# Inference

This page is meant as a guide to interpreting the output of a Monte Carlo calculation.

## Uncertainties

Let’s start with some notation. We say that $x\sim N(\mu,\epsilon)$ means that the variable $x$ is drawn from the distribution $N$ with parameters 0 and $\epsilon$. $$ N(\mu,\epsilon) = \frac{1}{\epsilon \sqrt{2\pi}} e^{-\frac{(x-\mu)^2}{2\epsilon^2}} $$

In a Monte Carlo calculation, we would like to know $\mu$. The output of the calculation gives us an average value $\bar{x}$, which is sampled from $N(\mu, \epsilon)$. From the error analysis, we know $\epsilon$ and $\bar{x}$. Therefore, if we know $\mu$, then we know that $$ \rho(\bar{x} | \mu, \epsilon) = \frac{1}{\epsilon \sqrt{2\pi}} e^{-\frac{(\bar{x}-\mu)^2}{2\epsilon^2}} $$ This is read as the probability distribution of $\bar{x}$ given $\mu$ and $\epsilon$. However, this is exactly the opposite of what we’d like to know, which is $$ \rho(\mu | \bar{x},\epsilon), $$ since we know $\bar{x}$ and $\epsilon$, but not $\mu$.

### Bayes' theorem

Bayes' theorem relates $\rho(\mu | \bar{x},\epsilon)$ to $\rho(\bar{x}| \mu,\epsilon)$ as
$$
\rho(\mu | \bar{x},\epsilon) = \frac{\rho(\bar{x}| \mu, \epsilon) \rho(\mu)}{\rho(\bar{x},\epsilon)}.
$$
$\rho(\bar{x},\epsilon)$ is a normalization constant, and $\rho(\mu)$ is called the *prior*.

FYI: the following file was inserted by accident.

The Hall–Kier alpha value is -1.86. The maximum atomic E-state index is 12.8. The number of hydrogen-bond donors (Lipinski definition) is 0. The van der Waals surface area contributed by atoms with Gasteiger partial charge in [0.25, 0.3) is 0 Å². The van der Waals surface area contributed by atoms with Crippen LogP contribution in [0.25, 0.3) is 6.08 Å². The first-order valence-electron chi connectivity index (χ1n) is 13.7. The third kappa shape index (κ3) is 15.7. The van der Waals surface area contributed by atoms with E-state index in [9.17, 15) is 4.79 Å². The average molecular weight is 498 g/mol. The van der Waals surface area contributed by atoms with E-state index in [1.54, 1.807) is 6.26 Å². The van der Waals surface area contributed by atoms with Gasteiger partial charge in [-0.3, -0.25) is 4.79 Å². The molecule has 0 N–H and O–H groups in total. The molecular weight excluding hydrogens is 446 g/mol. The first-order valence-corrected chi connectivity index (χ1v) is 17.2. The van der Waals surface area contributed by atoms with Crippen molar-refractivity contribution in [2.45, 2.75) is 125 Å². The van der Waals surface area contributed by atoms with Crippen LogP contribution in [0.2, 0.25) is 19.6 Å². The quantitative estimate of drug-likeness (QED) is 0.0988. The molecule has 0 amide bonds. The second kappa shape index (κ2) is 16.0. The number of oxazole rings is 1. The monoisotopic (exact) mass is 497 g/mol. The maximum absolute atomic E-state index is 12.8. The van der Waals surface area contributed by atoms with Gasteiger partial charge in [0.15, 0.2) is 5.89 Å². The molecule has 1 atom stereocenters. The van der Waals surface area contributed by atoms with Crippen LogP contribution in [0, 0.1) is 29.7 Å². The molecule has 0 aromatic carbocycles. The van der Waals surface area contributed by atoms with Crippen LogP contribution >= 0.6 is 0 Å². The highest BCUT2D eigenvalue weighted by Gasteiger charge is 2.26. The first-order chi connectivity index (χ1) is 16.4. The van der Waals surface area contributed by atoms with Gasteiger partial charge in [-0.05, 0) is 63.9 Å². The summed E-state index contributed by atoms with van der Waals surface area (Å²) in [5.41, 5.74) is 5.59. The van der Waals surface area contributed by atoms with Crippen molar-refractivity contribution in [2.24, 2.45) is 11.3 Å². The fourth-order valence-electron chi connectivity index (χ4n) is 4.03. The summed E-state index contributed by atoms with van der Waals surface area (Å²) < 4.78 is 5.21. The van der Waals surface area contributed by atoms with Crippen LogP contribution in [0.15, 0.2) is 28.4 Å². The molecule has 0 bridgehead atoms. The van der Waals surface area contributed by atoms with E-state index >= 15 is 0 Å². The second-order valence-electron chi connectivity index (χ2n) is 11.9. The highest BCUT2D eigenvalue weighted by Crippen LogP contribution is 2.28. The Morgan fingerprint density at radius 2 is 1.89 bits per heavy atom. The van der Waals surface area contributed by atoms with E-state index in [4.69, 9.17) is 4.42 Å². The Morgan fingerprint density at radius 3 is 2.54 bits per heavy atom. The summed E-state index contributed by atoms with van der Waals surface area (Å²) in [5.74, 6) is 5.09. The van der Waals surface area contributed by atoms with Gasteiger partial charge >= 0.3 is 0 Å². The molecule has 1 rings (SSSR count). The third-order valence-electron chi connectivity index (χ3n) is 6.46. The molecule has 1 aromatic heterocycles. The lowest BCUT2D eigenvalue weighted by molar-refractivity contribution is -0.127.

This is the probability distribution of $\mu$ in the absence of any data.

*Exercise* Suppose that $\bar{x}_1$ is a random variable drawn from $N(0,\epsilon)$.

Assume that $\rho(\mu)=c$, where $c$ is a constant.
**What is the probability that $0\in [\bar{x}_1-\epsilon,\bar{x}_1+\epsilon ]$?** You can determine this numerically or using `erf`

.
How would this change if we had some prior belief about $\mu$?

### Traditional statistics

The approach of traditional statistics is to fix values of $\mu$ (the null hypothesis) and examine the probability that we would have gotten $\bar{x}$.

*Exercise* For example, suppose I do two Monte Carlo calculations and get $\bar{x}_1$, $\epsilon_1$ and $\bar{x}_2$, $\epsilon_2$.
**What is the probability that I would have gotten $x_1$ and $x_2$ if $\mu_1=\mu_2$?**
Note that you will actually need to define *results like* $x_1$ and $x_2$.

### Puzzles

- From a set of wave functions $\Psi_i$, find the wave function with the lowest energy using VMC estimation.
- Find the minimum energy bond length given energy evaluations along the dissociation curve.

## More general statistical inference/keywords

### Regression

Suppose you are varying a parameter (such as bond length $a$). You compute the value $\bar{x}(a_j)$ for a set of points $a_j$. Most of the time, we want to use linear regression to analyze this sitation if at all possible.

### Bootstrap

Bootstrap is a way to estimate uncertainties when normality is not known. In our work, it’s usually most useful when there is a nonlinear transformation of the output of Monte Carlo data; for example, when the data is put into an exponential or another nonlinear function.

### Diagonalizing random matrices

It turns out that diagonalizing a matrix with uncertain elements is rather challenging; this is a long story that at the time of this writing we are preparing a publication on!